organizer of a conspiracy that defrauded the care law of over $ 1.5 million in unemployment benefits sentenced to 10 years in prison | USAO-WDVA
ABINGDON, Virginia – A woman from Jonesville, Virginia, who admitted to leading a conspiracy that defrauded the government of more than $ 1.5 million in unemployment benefits related to the pandemic, was today sentenced to 10 years federal prison and ordered to pay compensation.
Farren Gaddis Ricketts, 31, and his co-conspirators concocted a scheme to collect personally identifiable information and then submit unemployment claims to the Virginia Employment Commission (VEC) website]for people known to be ineligible pandemic unemployment benefits, including various inmates in Virginia Department of Corrections facilities.
According to court documents, Ricketts developed a business entity called “Ricketts Advisory, LLC”, registered it with the Virginia State Corporation Commission, and marketed itself as a financial services company that helped file unemployment claims in pandemic case.
In addition to receiving unemployment benefits herself, Ricketts has charged more than 120 of her co-conspiratorial “clients” fees for the service of filing their fraudulent claims.
Between May 2020 and February 2021, Ricketts and his co-conspirators filed more than 150 fraudulent claims for unemployment benefits in the event of a pandemic. For many of these deposits, Ricketts created fraudulent documents to support the claims, including fraudulent IRS forms claiming to show pre-pandemic income.
“When Congress provided much needed financial assistance to those affected by COVID-19, Farren Ricketts led a criminal conspiracy to steal more than $ 1.5 million in unemployment benefits related to the pandemic,” said today hui US Attorney Christopher R. Kavanaugh. “My Office will continue to lead efforts to prosecute those who have stolen money destined for those in legitimate need, and today’s sentence reflects the seriousness of this offense and the impact it has had.” on our communities. I thank the IRS, DOL-OIG, the Russell County Sheriff’s Office, and the Norton Police Department for their work in this important investigation.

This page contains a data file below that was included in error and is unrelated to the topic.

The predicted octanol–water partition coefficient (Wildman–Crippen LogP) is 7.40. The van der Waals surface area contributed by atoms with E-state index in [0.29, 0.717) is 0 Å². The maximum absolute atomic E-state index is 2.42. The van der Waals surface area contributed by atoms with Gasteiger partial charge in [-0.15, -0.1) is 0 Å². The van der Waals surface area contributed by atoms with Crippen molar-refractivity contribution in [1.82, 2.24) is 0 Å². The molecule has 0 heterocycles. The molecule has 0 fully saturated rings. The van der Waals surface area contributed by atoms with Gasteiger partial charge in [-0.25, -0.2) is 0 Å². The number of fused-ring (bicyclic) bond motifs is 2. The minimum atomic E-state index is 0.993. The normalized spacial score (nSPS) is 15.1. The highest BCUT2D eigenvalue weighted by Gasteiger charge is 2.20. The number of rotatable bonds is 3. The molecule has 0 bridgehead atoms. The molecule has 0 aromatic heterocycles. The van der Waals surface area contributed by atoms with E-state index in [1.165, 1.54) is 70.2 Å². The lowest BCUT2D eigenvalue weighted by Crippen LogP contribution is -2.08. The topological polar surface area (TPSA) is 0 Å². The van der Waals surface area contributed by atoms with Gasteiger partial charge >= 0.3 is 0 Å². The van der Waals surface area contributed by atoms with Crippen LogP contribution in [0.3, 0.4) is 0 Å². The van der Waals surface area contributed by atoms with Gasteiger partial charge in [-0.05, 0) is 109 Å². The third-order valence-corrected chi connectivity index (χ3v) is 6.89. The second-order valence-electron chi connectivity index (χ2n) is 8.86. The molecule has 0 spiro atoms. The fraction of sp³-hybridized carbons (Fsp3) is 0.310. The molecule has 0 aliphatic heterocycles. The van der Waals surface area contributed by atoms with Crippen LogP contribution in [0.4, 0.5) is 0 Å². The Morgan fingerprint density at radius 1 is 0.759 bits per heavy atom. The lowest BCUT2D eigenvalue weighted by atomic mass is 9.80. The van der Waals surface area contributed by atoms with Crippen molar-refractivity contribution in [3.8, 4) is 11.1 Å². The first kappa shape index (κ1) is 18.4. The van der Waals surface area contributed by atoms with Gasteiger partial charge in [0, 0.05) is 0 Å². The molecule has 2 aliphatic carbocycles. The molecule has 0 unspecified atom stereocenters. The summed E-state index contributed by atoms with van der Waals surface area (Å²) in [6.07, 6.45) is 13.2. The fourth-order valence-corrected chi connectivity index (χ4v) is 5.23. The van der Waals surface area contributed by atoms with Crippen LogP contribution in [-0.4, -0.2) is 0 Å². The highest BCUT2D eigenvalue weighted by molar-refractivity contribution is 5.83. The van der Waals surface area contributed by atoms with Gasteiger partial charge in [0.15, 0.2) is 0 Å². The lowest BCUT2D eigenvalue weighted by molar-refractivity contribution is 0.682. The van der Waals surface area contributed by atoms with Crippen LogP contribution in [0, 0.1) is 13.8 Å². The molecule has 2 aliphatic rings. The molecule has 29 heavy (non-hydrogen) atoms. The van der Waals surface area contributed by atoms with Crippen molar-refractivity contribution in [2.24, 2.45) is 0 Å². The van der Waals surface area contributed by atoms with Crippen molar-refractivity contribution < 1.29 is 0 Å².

âRicketts not only defrauded taxpayers herself, but she also helped dozens of other criminals line their pockets with unemployment benefits for those who really needed it,â said Darrell Waldon, Special Agent in charge of IRS-CI, Washington DC field office. âOur Special Agents will continue to prosecute COVID-19 fraud and ensure those who commit it are brought to justice. “
âFarren Ricketts and his co-conspirators took advantage of fraudulent Pandemic Unemployment Assistance (PUA) claims they filed for people they knew were ineligible for PUA benefits. As part of the program, Ricketts used his financial services company, Ricketts Advisory, LLC., To manage the filing of fraudulent claims and to create fraudulent documents in support of the claims. The Office of the Inspector General of the United States Department of Labor is grateful for our partnerships with the Virginia Employment Commission and our many law enforcement partners. We also thank the United States Attorney’s Office for its continued efforts to prosecute those who violate public interest programs and commit fraud, âsaid Syreeta Scott, Special Agent in Charge, Philadelphia area, office of the United States. Inspector General of the United States Department of Labor.
The ongoing investigation is being led by the Department of Labor – Office of the Inspector General, the Internal Review Service – Criminal Investigation (IRS-CI), the Russell County Sheriff’s Office and the Norton Police Department in Wise County are investigating the case.
Assistant US Attorney Daniel J. Murphy is pursuing the case.
On May 17, 2021, the Attorney General created the COVID-19 Fraud Enforcement Working Group to mobilize the resources of the Department of Justice in partnership with government agencies to strengthen efforts to combat and prevent the pandemic fraud. The Working Group strengthens efforts to investigate and prosecute the most culpable national and international criminal actors and assists agencies responsible for administering relief programs to prevent fraud, among other methods, by scaling up and integrating mechanisms coordination, identifying resources and techniques for uncovering fraudulent actors and their programs, and sharing and leveraging information and knowledge gained from previous enforcement efforts. For more information on the Department’s response to the pandemic, please visit https://www.justice.gov/coronavirus.
Anyone with information about allegations of attempted fraud involving COVID-19 can report it by calling the Department of Justice’s National Center for Disaster Fraud Enforcement (NCDF) hotline at 866-720 -5721 or via the NCDF online complaint form at: https: // www. .justice.gov / disaster-fraud / ncdf-disaster-complaint-form.